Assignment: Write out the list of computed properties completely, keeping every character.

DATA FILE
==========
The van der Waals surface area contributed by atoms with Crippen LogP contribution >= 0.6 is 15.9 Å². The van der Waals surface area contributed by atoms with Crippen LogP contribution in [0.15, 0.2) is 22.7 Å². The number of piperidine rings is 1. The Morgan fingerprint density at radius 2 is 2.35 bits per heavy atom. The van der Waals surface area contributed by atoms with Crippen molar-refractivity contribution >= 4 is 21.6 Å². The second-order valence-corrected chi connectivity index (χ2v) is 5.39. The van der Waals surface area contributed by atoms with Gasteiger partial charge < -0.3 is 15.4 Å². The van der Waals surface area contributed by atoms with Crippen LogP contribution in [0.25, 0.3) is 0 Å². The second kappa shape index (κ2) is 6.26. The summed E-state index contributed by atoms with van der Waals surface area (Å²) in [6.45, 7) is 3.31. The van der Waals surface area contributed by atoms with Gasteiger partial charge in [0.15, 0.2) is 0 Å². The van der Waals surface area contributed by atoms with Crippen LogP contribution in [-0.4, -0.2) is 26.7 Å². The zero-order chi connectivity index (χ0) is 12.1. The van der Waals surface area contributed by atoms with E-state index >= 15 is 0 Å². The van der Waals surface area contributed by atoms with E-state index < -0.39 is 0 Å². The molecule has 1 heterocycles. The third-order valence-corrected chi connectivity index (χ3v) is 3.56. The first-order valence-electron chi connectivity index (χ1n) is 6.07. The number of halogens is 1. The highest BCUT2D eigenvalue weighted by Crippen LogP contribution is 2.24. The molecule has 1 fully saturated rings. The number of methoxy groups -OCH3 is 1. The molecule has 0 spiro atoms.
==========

The van der Waals surface area contributed by atoms with Crippen LogP contribution >= 0.6 is 15.9 Å². The van der Waals surface area contributed by atoms with Crippen LogP contribution in [0.15, 0.2) is 22.7 Å². The number of piperidine rings is 1. The Morgan fingerprint density at radius 2 is 2.35 bits per heavy atom. The van der Waals surface area contributed by atoms with Crippen molar-refractivity contribution >= 4 is 21.6 Å². The second-order valence-corrected chi connectivity index (χ2v) is 5.39. The van der Waals surface area contributed by atoms with Gasteiger partial charge < -0.3 is 15.4 Å². The van der Waals surface area contributed by atoms with Crippen LogP contribution in [0.25, 0.3) is 0 Å². The second kappa shape index (κ2) is 6.26. The summed E-state index contributed by atoms with van der Waals surface area (Å²) in [6.45, 7) is 3.31. The van der Waals surface area contributed by atoms with Gasteiger partial charge in [0.15, 0.2) is 0 Å². The van der Waals surface area contributed by atoms with Crippen LogP contribution in [-0.4, -0.2) is 26.7 Å². The zero-order chi connectivity index (χ0) is 12.1. The van der Waals surface area contributed by atoms with E-state index >= 15 is 0 Å². The van der Waals surface area contributed by atoms with E-state index < -0.39 is 0 Å². The molecule has 1 heterocycles. The third-order valence-corrected chi connectivity index (χ3v) is 3.56. The first-order valence-electron chi connectivity index (χ1n) is 6.07. The number of halogens is 1. The highest BCUT2D eigenvalue weighted by Crippen LogP contribution is 2.24. The molecule has 1 fully saturated rings. The number of methoxy groups -OCH3 is 1. The molecule has 0 spiro atoms.